The newer SMTP server (mail2.cs.utexas.edu) no longer requires a separate SMTP email password, so you will simply use your standard CS account password.  See our Email Configuration page for more details

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    How can I use webmail with my CS mailbox?

    You have several options:

    • You can use the CS webmail to connect to your CS mail account. Simply log in using your CS account and password.
    • You can use a third party webmail system, such as Outlook.com, GMail or Yahoo.  Specific instructions for setting this up will vary by webmail provider so it's beyond our ability to support, but googling for "other" "email" "account" and the name of the provider should get you pointed in the right direction.  Note that many of these only allow POP access to your CS email account, so if you plan to still use other email software to access your CS email, choose the settings in your webmail provider's configuration carefully (leave email on server, in particular).
    • Forward your mail to a separate offsite address which already provides webmail, such as those mentioned above as well as others.
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    How do I set up my account so that it automatically sends out a message stating that I am on vacation when I receive an incoming message? How do I turn it off?

    Use the 'vacation' program. You can read the vacation(1) man pages for usage info, but the quick-start method is to create a message you'd like to send in response to emails you receive and save it as ~/.vacation.msg, and then run vacation -i. To turn this off, simply remove ~/.vacation.msg.

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    How do I forward my mail from my CS account to a different account? Why isn't my .forward file working? How can I get my mail forwarded someplace else after my account expires?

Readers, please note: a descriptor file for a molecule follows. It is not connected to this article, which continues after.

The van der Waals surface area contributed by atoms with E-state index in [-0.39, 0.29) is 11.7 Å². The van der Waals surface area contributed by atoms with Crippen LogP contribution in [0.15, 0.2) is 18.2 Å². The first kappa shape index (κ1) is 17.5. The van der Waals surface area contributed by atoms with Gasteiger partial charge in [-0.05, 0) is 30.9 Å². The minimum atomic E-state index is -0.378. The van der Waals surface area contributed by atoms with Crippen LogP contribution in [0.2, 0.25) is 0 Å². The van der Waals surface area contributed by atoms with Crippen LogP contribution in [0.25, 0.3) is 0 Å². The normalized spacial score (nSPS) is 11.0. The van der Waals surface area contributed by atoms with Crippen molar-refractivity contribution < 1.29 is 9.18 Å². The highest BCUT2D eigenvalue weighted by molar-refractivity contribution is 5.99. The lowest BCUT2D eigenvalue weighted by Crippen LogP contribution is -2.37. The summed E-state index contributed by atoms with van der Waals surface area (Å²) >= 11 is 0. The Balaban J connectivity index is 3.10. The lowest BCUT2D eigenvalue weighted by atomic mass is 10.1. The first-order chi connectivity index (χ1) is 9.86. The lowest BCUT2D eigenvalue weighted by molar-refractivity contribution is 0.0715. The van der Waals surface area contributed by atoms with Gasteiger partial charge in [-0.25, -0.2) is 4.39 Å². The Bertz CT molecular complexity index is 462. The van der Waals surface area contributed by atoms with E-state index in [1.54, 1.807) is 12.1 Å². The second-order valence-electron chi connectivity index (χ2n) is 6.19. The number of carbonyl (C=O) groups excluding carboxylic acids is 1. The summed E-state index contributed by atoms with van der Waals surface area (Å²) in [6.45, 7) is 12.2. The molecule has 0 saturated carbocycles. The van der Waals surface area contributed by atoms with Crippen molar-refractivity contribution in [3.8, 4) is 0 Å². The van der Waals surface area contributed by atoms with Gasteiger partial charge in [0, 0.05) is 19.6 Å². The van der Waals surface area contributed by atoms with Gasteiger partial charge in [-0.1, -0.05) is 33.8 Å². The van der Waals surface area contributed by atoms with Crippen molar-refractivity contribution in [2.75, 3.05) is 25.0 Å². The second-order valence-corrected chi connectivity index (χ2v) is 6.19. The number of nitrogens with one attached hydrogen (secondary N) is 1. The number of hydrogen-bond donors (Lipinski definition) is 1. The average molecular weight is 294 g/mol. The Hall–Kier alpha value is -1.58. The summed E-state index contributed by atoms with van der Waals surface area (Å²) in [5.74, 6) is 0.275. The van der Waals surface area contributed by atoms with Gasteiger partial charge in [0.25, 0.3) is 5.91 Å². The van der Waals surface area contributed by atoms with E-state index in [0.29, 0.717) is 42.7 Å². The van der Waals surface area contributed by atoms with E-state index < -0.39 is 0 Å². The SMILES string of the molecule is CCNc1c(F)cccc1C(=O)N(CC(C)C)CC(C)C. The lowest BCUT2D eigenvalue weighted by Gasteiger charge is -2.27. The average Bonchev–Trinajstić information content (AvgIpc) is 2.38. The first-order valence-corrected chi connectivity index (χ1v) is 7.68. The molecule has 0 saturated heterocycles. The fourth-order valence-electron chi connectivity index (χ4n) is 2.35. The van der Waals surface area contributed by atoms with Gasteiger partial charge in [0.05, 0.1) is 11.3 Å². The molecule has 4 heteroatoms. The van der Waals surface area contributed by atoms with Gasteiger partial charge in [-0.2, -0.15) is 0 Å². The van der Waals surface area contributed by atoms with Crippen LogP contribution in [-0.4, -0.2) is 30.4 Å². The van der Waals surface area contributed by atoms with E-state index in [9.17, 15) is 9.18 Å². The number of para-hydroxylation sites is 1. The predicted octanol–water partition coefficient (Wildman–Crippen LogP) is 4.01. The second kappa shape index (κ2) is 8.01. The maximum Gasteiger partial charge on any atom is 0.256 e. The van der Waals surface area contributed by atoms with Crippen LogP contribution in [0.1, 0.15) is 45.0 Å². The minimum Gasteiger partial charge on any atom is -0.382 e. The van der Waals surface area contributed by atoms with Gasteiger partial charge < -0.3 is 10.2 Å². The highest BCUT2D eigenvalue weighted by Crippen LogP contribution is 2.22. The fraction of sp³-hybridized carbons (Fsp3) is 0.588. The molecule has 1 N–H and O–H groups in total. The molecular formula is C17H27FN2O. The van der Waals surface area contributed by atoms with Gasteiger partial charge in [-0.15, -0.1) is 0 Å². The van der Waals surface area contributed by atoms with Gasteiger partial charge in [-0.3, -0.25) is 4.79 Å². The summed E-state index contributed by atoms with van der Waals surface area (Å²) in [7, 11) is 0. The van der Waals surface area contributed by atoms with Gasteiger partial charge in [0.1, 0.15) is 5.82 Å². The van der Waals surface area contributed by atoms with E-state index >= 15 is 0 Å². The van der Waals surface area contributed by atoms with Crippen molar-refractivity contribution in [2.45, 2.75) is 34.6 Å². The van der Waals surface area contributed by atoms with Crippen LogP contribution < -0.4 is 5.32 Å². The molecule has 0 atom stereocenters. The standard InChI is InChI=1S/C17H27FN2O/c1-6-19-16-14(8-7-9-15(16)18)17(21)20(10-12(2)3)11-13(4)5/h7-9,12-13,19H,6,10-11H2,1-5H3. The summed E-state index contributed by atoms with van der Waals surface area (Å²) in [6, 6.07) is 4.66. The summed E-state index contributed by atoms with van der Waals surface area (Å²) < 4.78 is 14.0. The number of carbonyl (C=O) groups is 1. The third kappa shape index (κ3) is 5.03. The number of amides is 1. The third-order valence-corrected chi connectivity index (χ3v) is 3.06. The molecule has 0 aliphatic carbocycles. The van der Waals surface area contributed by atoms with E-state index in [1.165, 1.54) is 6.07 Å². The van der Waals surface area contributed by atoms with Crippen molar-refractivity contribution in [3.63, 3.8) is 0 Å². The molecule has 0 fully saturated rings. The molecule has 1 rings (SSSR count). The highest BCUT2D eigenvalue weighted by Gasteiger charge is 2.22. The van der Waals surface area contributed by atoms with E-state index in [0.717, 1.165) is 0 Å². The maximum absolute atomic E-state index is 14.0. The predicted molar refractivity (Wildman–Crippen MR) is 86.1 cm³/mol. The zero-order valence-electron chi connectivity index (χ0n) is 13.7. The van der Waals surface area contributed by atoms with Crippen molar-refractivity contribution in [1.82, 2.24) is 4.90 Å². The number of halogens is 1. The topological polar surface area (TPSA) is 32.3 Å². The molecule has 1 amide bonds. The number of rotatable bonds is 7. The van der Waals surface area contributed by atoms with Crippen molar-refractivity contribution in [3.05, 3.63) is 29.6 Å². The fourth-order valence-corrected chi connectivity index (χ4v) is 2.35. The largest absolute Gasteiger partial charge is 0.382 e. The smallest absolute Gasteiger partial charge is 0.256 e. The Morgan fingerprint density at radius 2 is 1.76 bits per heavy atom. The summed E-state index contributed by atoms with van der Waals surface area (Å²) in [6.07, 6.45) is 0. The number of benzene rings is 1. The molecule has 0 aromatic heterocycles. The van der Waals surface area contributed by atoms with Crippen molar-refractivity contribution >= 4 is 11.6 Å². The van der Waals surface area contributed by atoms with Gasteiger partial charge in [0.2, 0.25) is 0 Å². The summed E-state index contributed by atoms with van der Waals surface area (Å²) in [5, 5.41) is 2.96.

All mail forwarding on the CS system is handled by a central user account database; .forward files won't work. To get mail forwarded, email help@cs.utexas.edu from your UTCS email account and make the request. UTCS email is never forwarded past the lifetime of an account. UT offers alumni email here. If you want to learn more about how to use procmail on our systems, check out the FAQ on procmail.

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    How can I create a mailing list?

    Mailing lists, for the most part, are only created for "official" department purposes (lists of students in a class created for TAs, etc). These are the steps to take to create one:

    • Create a file of the people who should be on the list, one email address per line.
    • Make the file world readable.
    • Make all directories in the path to the file world executable.
    • Email help@cs.utexas.edu, giving the name of the alias you want, the name and path of the file, and the purpose of the alias.

    The alias, if approved, will become effective within one or two business days.

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    How can I disable the departmental spam filtering for my UTCS email address?

    There's not really a way to opt out of using the spam filter, but users do have the ability to tune how aggressively the filter behaves on mail sent to you.  In your user directory, there is a hidden directory named .spamassassin, and Inside of that is a text file called user_prefs (there are other files too, but you should leave those alone).  Using a text editor, you can add one of the following lines to the end of the file:

    • whitelist_to {your email address}
    • more_spam_to {your email address}
    • all_spam_to {your email address}

    These choice are list in order of how much spam will be allowed through the filter, where the first will be a fair amount, the second will allow most spam through, and the third will let in all but the most egregious spam.

    ​If you are turning off the spam filter because you have found it to be making mistakes (either false positive or false negative), please email nospam@cs.utexas.edu --we want to know!

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    A piece of spam got through your filter. What should I do with it?